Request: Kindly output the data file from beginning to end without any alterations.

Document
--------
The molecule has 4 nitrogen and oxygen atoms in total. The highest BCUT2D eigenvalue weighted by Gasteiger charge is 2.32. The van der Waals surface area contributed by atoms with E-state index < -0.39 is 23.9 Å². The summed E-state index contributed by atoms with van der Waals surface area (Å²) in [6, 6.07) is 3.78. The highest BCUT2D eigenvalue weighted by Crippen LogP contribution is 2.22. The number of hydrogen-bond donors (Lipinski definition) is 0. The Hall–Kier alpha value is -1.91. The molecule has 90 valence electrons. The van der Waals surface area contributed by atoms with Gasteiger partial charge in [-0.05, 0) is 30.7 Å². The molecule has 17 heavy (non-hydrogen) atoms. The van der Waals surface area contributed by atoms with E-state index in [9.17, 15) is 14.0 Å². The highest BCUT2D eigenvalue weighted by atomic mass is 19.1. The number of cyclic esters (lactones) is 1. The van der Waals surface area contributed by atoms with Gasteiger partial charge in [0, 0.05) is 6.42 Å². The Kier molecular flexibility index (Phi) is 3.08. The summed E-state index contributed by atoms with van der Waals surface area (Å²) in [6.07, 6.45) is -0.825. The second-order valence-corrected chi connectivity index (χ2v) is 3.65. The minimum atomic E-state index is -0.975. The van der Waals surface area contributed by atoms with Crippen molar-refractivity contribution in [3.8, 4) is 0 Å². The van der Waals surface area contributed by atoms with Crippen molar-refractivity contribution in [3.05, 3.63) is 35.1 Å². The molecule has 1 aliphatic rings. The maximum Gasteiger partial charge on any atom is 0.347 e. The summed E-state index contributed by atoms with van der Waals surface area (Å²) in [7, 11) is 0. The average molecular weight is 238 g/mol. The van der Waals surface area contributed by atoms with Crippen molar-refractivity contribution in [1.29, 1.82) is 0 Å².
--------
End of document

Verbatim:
The molecule has 4 nitrogen and oxygen atoms in total. The highest BCUT2D eigenvalue weighted by Gasteiger charge is 2.32. The van der Waals surface area contributed by atoms with E-state index < -0.39 is 23.9 Å². The summed E-state index contributed by atoms with van der Waals surface area (Å²) in [6, 6.07) is 3.78. The highest BCUT2D eigenvalue weighted by Crippen LogP contribution is 2.22. The number of hydrogen-bond donors (Lipinski definition) is 0. The Hall–Kier alpha value is -1.91. The molecule has 90 valence electrons. The van der Waals surface area contributed by atoms with Gasteiger partial charge in [-0.05, 0) is 30.7 Å². The molecule has 17 heavy (non-hydrogen) atoms. The van der Waals surface area contributed by atoms with E-state index in [9.17, 15) is 14.0 Å². The highest BCUT2D eigenvalue weighted by atomic mass is 19.1. The number of cyclic esters (lactones) is 1. The van der Waals surface area contributed by atoms with Gasteiger partial charge in [0, 0.05) is 6.42 Å². The Kier molecular flexibility index (Phi) is 3.08. The summed E-state index contributed by atoms with van der Waals surface area (Å²) in [6.07, 6.45) is -0.825. The second-order valence-corrected chi connectivity index (χ2v) is 3.65. The minimum atomic E-state index is -0.975. The van der Waals surface area contributed by atoms with Crippen molar-refractivity contribution in [3.8, 4) is 0 Å². The van der Waals surface area contributed by atoms with Crippen molar-refractivity contribution in [3.05, 3.63) is 35.1 Å². The molecule has 1 aliphatic rings. The maximum Gasteiger partial charge on any atom is 0.347 e. The summed E-state index contributed by atoms with van der Waals surface area (Å²) in [7, 11) is 0. The average molecular weight is 238 g/mol. The van der Waals surface area contributed by atoms with Crippen molar-refractivity contribution in [1.29, 1.82) is 0 Å².